The court’s ruling follows the decision by the Biden administration to lift Title 42, another Trump-era policy that used the pandemic as a rationale for expelling migrants without letting them seek asylum — another contravention of asylum law.

Border crossings have dipped since the rescission of Title 42, a factor the administration credits both to the new limitations on asylum as well as the creation of new parole programs for Cubans, Haitians, Venezuelans and Nicaraguans that allows temporary admittance to the country.

Updated at 4:39 p.m.

List of Democrats boycotting Modi’s address to Congress grows

The list of Democratic lawmakers boycotting Indian Prime Minister Narendra Modi's joint address to Congress on Thursday is growing.

Progressive Reps. Cori Bush (D-Mo.), Jamaal Bowman (D-N.Y.) and Summer Lee (D-Pa.) on Thursday said they wouldn't attend the event. They join fellow progressive Reps. Rashida Tlaib (D-Mich.), Ilhan Omar (D-Minn.) and Rep. Alexandra Ocasio-Cortez (D-N.Y.).

“When it comes to standing up for human rights, actions speak louder than words," Bush and Bowman said in a joint statement with Tlaib and Omar.

The statement blasted the decision to invite the Indian leader adding that "by bestowing Prime Minister Modi with the rare honor of a joint address, Congress undermines its ability to be a credible advocate for the rights of religious minorities and journalists around the world."

The lawmakers added that they "stand in solidarity with the communities that have been harmed by Modi and his policies."

"We must never sacrifice human rights at the altar of political expediency and we urge all Members of Congress who profess to stand for freedom and democracy to join us in boycotting this embarrassing spectacle.”

Lee, in a separate statement, said Modi's government "has targeted journalists, emboldened violent Hindu nationalist groups, and jailed political opponents."

"We are not true allies if we cannot push them to uphold basic human rights and religious freedoms," she added.

The statements come just hours before the Indian prime minister was set to arrive at the Capitol. 

Modi's speech to the joint session of Congress comes hours after he met with President Biden and announced a slew of military, tech and health deals between the U.S. and India. 

During the joint press conference at the White House, Modi brushed aside a question about human rights abuses and democratic backsliding in his country.

While Democrats in both the House and the Senate have urged Biden to address the issue of human rights in his meetings with Modi, the historic address is set to be a widely attended event.

Ocasio-Cortez joins other squad members in boycotting Modi speech

Rep. Alexandria Ocasio-Cortez (D-N.Y.) is joining other progressives in boycotting Indian Prime Minister Narendra Modi's joint address to Congress.

In a tweet, the New York Democrat urged her colleagues who stand for "pluralism, tolerance and freedom of speech" to join her boycott.

Ocasio-Cortez highlighted Modi's previous ban from entering the U.S. and reports from the State Department on India's record on religious freedoms, as well as the country's current ranking in the Press Freedom Index.

"A joint address is among the most prestigious invitations and honors the United States Congress can extend. We should not do so for individuals with deeply troubling human rights records - particularly for individuals whom our own State Department has concluded are engaged in systematic human rights abuses of religious minorities and caste-oppressed communities," Ocasio-Cortez added.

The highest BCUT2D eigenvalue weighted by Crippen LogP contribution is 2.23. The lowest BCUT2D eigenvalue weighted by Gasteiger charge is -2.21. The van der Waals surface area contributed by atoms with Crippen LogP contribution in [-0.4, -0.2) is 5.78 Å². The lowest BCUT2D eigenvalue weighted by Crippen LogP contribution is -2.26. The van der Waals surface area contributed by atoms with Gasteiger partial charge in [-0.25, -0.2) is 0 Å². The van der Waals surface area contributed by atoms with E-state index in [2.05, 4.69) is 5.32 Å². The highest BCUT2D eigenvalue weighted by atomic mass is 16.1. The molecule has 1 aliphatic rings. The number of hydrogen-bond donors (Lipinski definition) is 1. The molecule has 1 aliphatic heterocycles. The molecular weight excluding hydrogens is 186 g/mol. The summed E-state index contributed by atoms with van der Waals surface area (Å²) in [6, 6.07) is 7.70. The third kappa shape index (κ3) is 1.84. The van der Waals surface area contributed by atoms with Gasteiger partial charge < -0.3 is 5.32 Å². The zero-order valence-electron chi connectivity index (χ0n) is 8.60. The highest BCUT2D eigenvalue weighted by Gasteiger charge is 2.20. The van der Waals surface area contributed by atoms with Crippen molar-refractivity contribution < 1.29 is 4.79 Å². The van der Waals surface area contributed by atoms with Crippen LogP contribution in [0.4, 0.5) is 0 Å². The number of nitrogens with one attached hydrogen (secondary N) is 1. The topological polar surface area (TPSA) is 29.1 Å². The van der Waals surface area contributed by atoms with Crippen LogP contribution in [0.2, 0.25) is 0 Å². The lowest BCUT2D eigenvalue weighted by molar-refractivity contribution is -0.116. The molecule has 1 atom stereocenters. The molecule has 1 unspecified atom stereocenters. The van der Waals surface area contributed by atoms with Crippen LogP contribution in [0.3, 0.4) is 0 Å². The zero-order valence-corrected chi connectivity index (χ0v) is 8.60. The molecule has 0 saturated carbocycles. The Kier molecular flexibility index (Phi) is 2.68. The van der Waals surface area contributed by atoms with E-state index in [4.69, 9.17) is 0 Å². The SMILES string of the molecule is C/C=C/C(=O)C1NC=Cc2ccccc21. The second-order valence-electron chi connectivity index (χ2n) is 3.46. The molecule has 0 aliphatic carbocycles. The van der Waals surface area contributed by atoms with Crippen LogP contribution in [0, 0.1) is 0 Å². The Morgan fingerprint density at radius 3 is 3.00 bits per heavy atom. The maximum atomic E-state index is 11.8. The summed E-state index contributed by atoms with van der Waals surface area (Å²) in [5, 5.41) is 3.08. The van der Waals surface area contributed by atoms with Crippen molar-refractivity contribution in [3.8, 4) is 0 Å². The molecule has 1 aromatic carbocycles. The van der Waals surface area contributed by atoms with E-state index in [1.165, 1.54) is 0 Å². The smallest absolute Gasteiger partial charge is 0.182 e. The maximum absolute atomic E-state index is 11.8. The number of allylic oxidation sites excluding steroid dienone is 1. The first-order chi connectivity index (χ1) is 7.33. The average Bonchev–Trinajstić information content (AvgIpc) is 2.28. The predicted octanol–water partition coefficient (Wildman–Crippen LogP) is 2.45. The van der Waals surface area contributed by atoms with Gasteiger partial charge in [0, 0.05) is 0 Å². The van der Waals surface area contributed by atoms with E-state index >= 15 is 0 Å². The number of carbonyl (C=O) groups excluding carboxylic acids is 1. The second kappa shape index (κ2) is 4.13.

Her statement comes a day after Reps. Rashida Tlaib (D-Mich.) and Ilhan Omar (D-Minn.), the two Muslim women in Congress, said they would not be attending the Indian leader's speech.

Tlaib added Tuesday on Twitter that Modi’s “long history of human rights abuses, anti-democratic actions, targeting Muslims and religious minorities, and censoring journalists is unacceptable.”

“Prime Minister Modi’s government has repressed religious minorities, emboldened violent Hindu nationalist groups, and targeted journalists/human rights advocates with impunity,” Omar wrote in her own statement.

While Democrats in both the House and the Senate have urged President Biden to address the issue of human rights in his meetings with Modi, the historic address is set to be a widely attended event.

This will be the Indian prime minister’s second address to the joint session of Congress and first official state visit to the United States.

Europe relaxes after US midterms, but fears of a 2024 Trump win run high

America’s allies in Europe breathed a sigh of relief as the U.S. midterm contests come to a close. U.S. allies believe slimmer margins of control between Democrats and Republicans in Congress will not jeopardize American support to Ukraine in the face of Russian aggression.  

From Kyiv to Berlin and Tbilisi, Georgia, fears that a larger Republican majority would move the U.S. back into the isolationist mindset of the Trump presidency were squashed. But the international community will be closely watching what a likely divided government means for President Biden’s leadership role among allies. 

But even amid European relief, a group of Republicans largely backed by former President Trump still put the fate of U.S. support to Ukraine increasingly under strain. 

The United States is the largest supplier of military and economic assistance to Ukraine, and Europeans are bracing for a potential Trump comeback after the former president teased announcing a 2024 run. 

“I think there's kind of a bit of a relief, especially in Europe … that the march of MAGA Republicanism, Trumpism seems to have stopped in its tracks a bit,” said Matthias Matthijs, senior fellow for Europe at the Council on Foreign Relations. “That’s at least the interpretation here. That this is not a foregone conclusion that 2024 will result in some sort of isolationist presidency again.” 

Khatia Dekanoidze, an opposition lawmaker from Georgia, told The Hill that the Georgian public are “interested in who will be winning in the House and who will be running the Senate and what the balance is, what would be decided regarding Ukrainian support.”